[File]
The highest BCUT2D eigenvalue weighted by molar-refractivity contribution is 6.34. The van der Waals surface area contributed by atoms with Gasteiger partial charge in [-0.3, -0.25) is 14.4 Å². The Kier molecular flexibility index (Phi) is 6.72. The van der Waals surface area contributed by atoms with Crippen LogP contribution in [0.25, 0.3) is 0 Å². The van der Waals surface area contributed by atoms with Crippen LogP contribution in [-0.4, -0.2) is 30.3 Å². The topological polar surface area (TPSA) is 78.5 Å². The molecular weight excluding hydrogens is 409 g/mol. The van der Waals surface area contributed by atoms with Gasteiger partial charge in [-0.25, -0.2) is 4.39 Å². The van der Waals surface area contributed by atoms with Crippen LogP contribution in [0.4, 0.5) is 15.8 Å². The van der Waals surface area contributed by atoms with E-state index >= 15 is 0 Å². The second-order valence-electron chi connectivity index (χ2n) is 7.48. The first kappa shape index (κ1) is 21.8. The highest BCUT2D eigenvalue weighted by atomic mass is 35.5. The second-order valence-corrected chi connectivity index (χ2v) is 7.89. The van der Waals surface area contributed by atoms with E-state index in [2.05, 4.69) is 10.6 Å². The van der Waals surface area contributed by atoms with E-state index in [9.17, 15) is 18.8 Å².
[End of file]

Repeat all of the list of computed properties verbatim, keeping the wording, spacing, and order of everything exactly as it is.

The highest BCUT2D eigenvalue weighted by molar-refractivity contribution is 6.34. The van der Waals surface area contributed by atoms with Gasteiger partial charge in [-0.3, -0.25) is 14.4 Å². The Kier molecular flexibility index (Phi) is 6.72. The van der Waals surface area contributed by atoms with Crippen LogP contribution in [0.25, 0.3) is 0 Å². The van der Waals surface area contributed by atoms with Crippen LogP contribution in [-0.4, -0.2) is 30.3 Å². The topological polar surface area (TPSA) is 78.5 Å². The molecular weight excluding hydrogens is 409 g/mol. The van der Waals surface area contributed by atoms with Gasteiger partial charge in [-0.25, -0.2) is 4.39 Å². The van der Waals surface area contributed by atoms with Crippen LogP contribution in [0.4, 0.5) is 15.8 Å². The van der Waals surface area contributed by atoms with E-state index >= 15 is 0 Å². The second-order valence-electron chi connectivity index (χ2n) is 7.48. The first kappa shape index (κ1) is 21.8. The highest BCUT2D eigenvalue weighted by atomic mass is 35.5. The second-order valence-corrected chi connectivity index (χ2v) is 7.89. The van der Waals surface area contributed by atoms with E-state index in [2.05, 4.69) is 10.6 Å². The van der Waals surface area contributed by atoms with E-state index in [9.17, 15) is 18.8 Å².